Her political legacy intact, she retired from the cabinet in 2001 and secured election as mayor of Lille in May of that year. In doing so, she replaced Mauroy, whose retirement was predicated upon his earlier elevation to the presidency of the intercommunal Urban Community of Lille Métropole (1989-2008). As party secretary (1988-1992) Mauroy mediated in the internecine conflict between rival camps, which played out during the latter years of Mitterrand’s presidency as his successor was sought, including the stunning 1993 defeat and the party's loss of the presidency two years later. Aubry herself received a surprise defeat in the 2002 parliamentary elections, held after the Socialists' first round exit in the presidential poll, for which an effectively leaderless party and an overcrowded left field (for instance, the maverick candidature of former PS minister Jean-Pierre Chevènement) were blamed. The UMP's candidate and her successor in the National Assembly seat, Sebastian Huyghe, then challenged Aubry as Lille mayor. She was comfortably re-elected as mayor in March 2008 however. In March 2014, she was re-elected to a third term as mayor.
After having been vice president of the Urban Community of Lille Metropole since 1995, Aubry was elected president of the metro region in April 2008. The Urban Community was founded in 1967 and consists of 85 communes, including that from which its name derives. In addition to its representative and economic development functions, it administers Transpole, the public transport operator of the local bus, tram and metro systems. The Lille Urban Community is one of 14 in France (the second largest, after Lyon), which are the strongest and most powerful form of intercommunal arrangements available to French urban areas. Originally limited to just four (Bordeaux, Lille, Lyon and Strasbourg), their number and powers were expanded by a law introduced by interior minister Jean-Pierre Chevènement in 1999 following earlier attempts to merge the numerous communes.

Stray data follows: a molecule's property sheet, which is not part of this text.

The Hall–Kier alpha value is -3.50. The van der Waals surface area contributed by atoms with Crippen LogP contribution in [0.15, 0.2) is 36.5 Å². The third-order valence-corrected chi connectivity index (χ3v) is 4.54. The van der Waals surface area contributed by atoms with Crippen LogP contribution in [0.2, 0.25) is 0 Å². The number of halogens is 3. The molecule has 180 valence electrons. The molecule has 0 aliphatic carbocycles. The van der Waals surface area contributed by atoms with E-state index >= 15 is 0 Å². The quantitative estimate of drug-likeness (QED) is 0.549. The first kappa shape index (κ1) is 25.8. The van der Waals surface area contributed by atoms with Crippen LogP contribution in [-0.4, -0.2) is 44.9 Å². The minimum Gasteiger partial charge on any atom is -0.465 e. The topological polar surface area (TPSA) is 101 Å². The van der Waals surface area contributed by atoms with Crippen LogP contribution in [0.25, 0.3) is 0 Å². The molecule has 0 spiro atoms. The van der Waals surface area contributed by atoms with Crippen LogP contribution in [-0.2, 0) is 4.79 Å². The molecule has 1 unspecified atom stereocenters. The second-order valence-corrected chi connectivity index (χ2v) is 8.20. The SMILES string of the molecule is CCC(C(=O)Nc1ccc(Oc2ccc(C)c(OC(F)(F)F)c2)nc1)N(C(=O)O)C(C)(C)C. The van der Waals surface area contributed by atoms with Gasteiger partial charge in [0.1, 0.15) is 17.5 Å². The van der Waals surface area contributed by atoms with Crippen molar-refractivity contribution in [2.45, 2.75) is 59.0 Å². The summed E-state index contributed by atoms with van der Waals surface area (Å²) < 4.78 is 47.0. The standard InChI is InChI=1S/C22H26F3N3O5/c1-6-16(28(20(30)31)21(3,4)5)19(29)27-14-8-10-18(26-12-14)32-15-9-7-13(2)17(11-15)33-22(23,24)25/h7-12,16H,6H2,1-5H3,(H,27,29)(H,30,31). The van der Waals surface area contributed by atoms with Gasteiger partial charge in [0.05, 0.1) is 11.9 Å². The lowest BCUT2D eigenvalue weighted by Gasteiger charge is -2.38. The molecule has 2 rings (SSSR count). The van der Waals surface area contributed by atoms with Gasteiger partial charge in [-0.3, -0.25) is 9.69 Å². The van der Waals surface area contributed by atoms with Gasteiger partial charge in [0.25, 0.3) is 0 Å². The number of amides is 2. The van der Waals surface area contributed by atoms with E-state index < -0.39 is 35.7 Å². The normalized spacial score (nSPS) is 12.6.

In November 2008 Aubry was selected as leader of the Socialist Party after a divisive congress. Aubry faced off as the candidate of traditionalists against former presidential candidate and moderniser Ségolène Royal, having attracted the support of former rival for the post Paris mayor Bertrand Delanoë. Aubry’s period of leading the party has seen a continuation in the decline of its fortunes, amid much internecine inter-party conflict between rival wings, with splits over policy and between generations. While the party has struggled nationally, it controls 21 of France’s 22 regions and the bulk of the country’s largest communes. Some argue that the party’s rebirth lies in the newer generation of local politicians, such as Evry mayor Manuel Valls, rather than relying on its ageing elite. Indeed in May 2012, Manuel Valls was appointed French interior minister in François Hollande's first government. After the Socialists' heavy losses in the March 2014 municipal elections, the French President appointed Valls Prime Minister. He replaced Jean-Marc Ayrault, the former Mayor of Nantes.
But back in June 2011, Aubry became the first contender to declare for the Socialist ticket for the 2012 election, though in October 2011 she was ultimately defeated in the party's first ever presidential primary by Royal's former partner (and her predecessor as PS leader) François Hollande, who was elected French President on 13 May 2012. Her hopes of being appointed Prime Minister were dashed when the post went to Nantes mayor Jean-Marie Ayrault. She later turned down a consolation prize ministerial post as it was not sufficiently senior. In September 2012 she stepped down as Socialist Party leader.
Martine Aubry is divorced from her former husband, Xavier, whose surname she carries. Aubry has published a steady stream of books on human resources, local government and current affairs, since her time as a ministerial adviser to the present day, and has been the subject of three biographies. She is a member of the Century Club, which seeks to bring together France's elite and most influential politicians, businessmen and writers.
*First published in 2010, updated in 2011, in September 2012 and again in March 2014.